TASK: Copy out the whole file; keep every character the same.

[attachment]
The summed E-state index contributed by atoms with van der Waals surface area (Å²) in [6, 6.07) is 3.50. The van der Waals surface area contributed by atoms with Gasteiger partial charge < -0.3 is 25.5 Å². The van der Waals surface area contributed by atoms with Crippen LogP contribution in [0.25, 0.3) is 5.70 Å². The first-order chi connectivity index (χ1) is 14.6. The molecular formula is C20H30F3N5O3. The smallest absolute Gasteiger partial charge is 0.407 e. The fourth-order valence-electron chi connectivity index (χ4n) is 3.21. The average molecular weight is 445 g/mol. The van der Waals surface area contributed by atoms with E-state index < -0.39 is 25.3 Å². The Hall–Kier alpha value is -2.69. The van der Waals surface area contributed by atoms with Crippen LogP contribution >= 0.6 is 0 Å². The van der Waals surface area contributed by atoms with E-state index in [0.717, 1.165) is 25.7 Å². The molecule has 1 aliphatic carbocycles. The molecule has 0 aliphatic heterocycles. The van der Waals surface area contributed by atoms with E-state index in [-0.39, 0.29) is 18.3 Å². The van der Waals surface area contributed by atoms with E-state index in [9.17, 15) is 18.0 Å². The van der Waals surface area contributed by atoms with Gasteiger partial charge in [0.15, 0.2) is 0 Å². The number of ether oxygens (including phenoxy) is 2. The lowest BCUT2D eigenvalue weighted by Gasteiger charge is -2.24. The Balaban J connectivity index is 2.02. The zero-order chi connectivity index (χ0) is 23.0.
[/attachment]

The summed E-state index contributed by atoms with van der Waals surface area (Å²) in [6, 6.07) is 3.50. The van der Waals surface area contributed by atoms with Gasteiger partial charge < -0.3 is 25.5 Å². The van der Waals surface area contributed by atoms with Crippen LogP contribution in [0.25, 0.3) is 5.70 Å². The first-order chi connectivity index (χ1) is 14.6. The molecular formula is C20H30F3N5O3. The smallest absolute Gasteiger partial charge is 0.407 e. The fourth-order valence-electron chi connectivity index (χ4n) is 3.21. The average molecular weight is 445 g/mol. The van der Waals surface area contributed by atoms with E-state index < -0.39 is 25.3 Å². The Hall–Kier alpha value is -2.69. The van der Waals surface area contributed by atoms with Crippen LogP contribution >= 0.6 is 0 Å². The van der Waals surface area contributed by atoms with E-state index in [0.717, 1.165) is 25.7 Å². The molecule has 1 aliphatic carbocycles. The molecule has 0 aliphatic heterocycles. The van der Waals surface area contributed by atoms with E-state index in [-0.39, 0.29) is 18.3 Å². The van der Waals surface area contributed by atoms with E-state index in [9.17, 15) is 18.0 Å². The van der Waals surface area contributed by atoms with Gasteiger partial charge in [0.15, 0.2) is 0 Å². The number of ether oxygens (including phenoxy) is 2. The lowest BCUT2D eigenvalue weighted by Gasteiger charge is -2.24. The Balaban J connectivity index is 2.02. The zero-order chi connectivity index (χ0) is 23.0.